HOW I MAKE IT WORK...

HER RESTAU­RANT CHAIN, MISSCHU, WENT INTO VOL­UN­TARY AD­MIN­IS­TRA­TION IN 2014. NOW, THE FOR­MER REFUGEE IS RE­BUILD­ING HER REP­U­TA­TION AND RE­VEALS WHAT IT TAKES TO MAKE A COME­BACK

Sunday Herald Sun - Stellar - - Contents - as told to Louise Ed­wards Cha Li Boi Yum Cha Bar and Din­ing opens in Syd­ney next month.

Cater­ing queen Nahji Chu on cop­ing with fail­ure.

I’m only 46, but I feel like I’ve had four lives al­ready. I left Laos at the age of five when my fam­ily was kicked out by the com­mu­nist regime. I then spent a few years in refugee camps be­fore com­ing to Aus­tralia. By the time I was 12, the need for me to tell my story was grow­ing strong.

As a young adult I tried to get work in the cre­ative fields – as a jour­nal­ist and as an actor – be­cause I needed to say to Aus­tralia, “I’m Viet­namese, but I’m just like you.” I failed at all the jobs I ap­plied for and ended up open­ing a pho shop.

Misschu was pretty much the first of its kind to do high-end fast food. You could only re­ally or­der on­line from Pizza Hut be­fore we opened our first tuck­shop in 2009. So what went wrong? Some peo­ple say the busi­ness grew too fast. I think it grew ac­cord­ing to de­mand, which was huge, but I didn’t have the in­fra­struc­ture for that growth. I feel Iike I got pe­nalised for be­ing suc­cess­ful, but I can’t blame any­one else for the fail­ure.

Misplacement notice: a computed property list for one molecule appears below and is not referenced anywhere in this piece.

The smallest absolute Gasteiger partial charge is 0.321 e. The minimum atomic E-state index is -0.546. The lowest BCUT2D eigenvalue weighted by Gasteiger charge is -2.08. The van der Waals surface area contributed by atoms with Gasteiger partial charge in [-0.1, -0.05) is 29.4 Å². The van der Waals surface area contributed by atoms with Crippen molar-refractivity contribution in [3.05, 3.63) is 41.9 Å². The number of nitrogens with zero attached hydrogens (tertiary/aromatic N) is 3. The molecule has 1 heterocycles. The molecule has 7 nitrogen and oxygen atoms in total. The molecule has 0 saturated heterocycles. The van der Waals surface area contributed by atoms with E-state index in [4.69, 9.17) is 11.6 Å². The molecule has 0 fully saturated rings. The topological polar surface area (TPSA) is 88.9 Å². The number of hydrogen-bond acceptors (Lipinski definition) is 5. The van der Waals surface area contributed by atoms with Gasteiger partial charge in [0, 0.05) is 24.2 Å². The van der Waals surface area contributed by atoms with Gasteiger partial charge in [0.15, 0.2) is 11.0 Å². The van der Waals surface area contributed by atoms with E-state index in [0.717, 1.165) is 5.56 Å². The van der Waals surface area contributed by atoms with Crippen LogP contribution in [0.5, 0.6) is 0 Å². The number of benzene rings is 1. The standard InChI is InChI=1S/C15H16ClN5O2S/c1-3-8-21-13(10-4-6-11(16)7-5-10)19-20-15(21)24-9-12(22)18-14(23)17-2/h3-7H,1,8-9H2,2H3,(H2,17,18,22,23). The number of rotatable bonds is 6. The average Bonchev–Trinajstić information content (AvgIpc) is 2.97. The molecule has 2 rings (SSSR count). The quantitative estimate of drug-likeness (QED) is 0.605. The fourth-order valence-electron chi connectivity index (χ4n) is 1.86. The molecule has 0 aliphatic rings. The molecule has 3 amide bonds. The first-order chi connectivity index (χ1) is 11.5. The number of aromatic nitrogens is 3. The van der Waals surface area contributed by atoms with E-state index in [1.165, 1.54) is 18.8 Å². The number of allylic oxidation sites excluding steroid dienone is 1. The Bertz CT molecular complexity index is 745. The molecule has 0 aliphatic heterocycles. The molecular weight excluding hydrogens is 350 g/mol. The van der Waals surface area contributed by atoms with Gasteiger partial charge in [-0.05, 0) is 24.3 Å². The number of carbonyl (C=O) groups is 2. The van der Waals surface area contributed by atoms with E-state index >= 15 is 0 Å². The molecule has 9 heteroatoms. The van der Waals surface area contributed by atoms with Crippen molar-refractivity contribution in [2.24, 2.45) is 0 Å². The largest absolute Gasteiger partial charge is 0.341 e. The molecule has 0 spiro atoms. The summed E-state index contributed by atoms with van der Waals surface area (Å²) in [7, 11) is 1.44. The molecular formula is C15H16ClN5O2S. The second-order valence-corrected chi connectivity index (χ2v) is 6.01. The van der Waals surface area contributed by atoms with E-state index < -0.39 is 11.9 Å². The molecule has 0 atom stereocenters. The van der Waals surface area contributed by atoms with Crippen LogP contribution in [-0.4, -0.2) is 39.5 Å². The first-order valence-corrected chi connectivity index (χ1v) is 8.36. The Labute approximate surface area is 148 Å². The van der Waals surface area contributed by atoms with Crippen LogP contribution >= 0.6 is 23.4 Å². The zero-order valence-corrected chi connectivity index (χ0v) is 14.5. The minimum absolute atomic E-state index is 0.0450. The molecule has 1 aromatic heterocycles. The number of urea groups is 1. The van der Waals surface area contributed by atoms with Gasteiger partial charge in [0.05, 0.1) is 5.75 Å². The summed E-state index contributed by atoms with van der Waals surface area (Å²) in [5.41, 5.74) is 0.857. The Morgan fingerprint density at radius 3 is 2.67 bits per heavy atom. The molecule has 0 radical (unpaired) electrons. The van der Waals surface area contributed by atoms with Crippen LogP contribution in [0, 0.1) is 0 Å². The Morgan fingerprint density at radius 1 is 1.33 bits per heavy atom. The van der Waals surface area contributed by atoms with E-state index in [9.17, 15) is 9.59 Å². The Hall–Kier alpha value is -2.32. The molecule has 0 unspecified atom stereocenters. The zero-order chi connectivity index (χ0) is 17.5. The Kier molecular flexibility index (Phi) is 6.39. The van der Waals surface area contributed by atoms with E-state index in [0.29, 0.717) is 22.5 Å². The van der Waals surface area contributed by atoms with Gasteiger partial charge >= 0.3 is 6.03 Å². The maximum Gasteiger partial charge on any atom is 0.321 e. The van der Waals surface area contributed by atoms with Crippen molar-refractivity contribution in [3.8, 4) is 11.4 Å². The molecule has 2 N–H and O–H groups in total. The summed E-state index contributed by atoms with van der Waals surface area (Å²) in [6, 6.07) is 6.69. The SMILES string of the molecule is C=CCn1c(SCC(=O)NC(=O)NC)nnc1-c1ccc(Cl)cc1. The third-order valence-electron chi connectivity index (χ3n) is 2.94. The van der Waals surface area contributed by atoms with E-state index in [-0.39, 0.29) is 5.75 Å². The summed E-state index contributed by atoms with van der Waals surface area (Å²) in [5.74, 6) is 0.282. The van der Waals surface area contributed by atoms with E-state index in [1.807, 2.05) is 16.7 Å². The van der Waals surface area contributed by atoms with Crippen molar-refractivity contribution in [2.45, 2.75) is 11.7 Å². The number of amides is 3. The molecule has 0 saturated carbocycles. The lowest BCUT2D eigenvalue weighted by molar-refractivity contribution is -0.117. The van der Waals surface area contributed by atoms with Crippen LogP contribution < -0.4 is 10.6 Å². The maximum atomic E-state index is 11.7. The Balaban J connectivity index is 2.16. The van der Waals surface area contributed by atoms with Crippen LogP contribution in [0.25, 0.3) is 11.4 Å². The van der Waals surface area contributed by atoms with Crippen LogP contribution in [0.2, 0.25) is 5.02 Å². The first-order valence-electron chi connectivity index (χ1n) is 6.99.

I had such a pub­lic fall­ing. I was hu­mil­i­ated. I could have just taken a full-time job and not had the stress, but it’s im­por­tant to me to be a role model to women from dis­ad­van­taged back­grounds and to rep­re­sent refugees in Aus­tralia. That’s what kept me go­ing.

I’ve also been able to em­ploy an enor­mous num­ber of peo­ple, so if I took another job, I don’t think I’d sleep at night hav­ing let that go. My busi­ness also gives me an op­por­tu­nity to do char­i­ta­ble work. We work with I-man­i­fest, an NGO which helps dis­ad­van­taged youths get into the cre­ative in­dus­tries. Many of these kids also came to Aus­tralia as refugees and I want to give them a leg up if I can.

Over a year ago an in­vestor came up to me in a car park and said, “How about it? Are you go­ing to take up my of­fer?” He said he couldn’t find a bet­ter per­son to in­vest in now that I’d had a proper fall. But af­ter ev­ery great fall, there has to be

a great up­ris­ing. My new restau­rant is a con­tem­po­rary yum cha hall. I’m tap­ping into my grand­fa­ther’s Chi­nese her­itage, but in a mod­ern con­text. Any­one who is Chi­nese who walks in, will feel proud.

Some peo­ple have said, “Wel­come to the big boys’ club,” be­cause it’s a larger restau­rant. I just say, “Yeah, and guess what? I’m gonna rep­re­sent. Watch what a little Viet­namese wo­man can do!”

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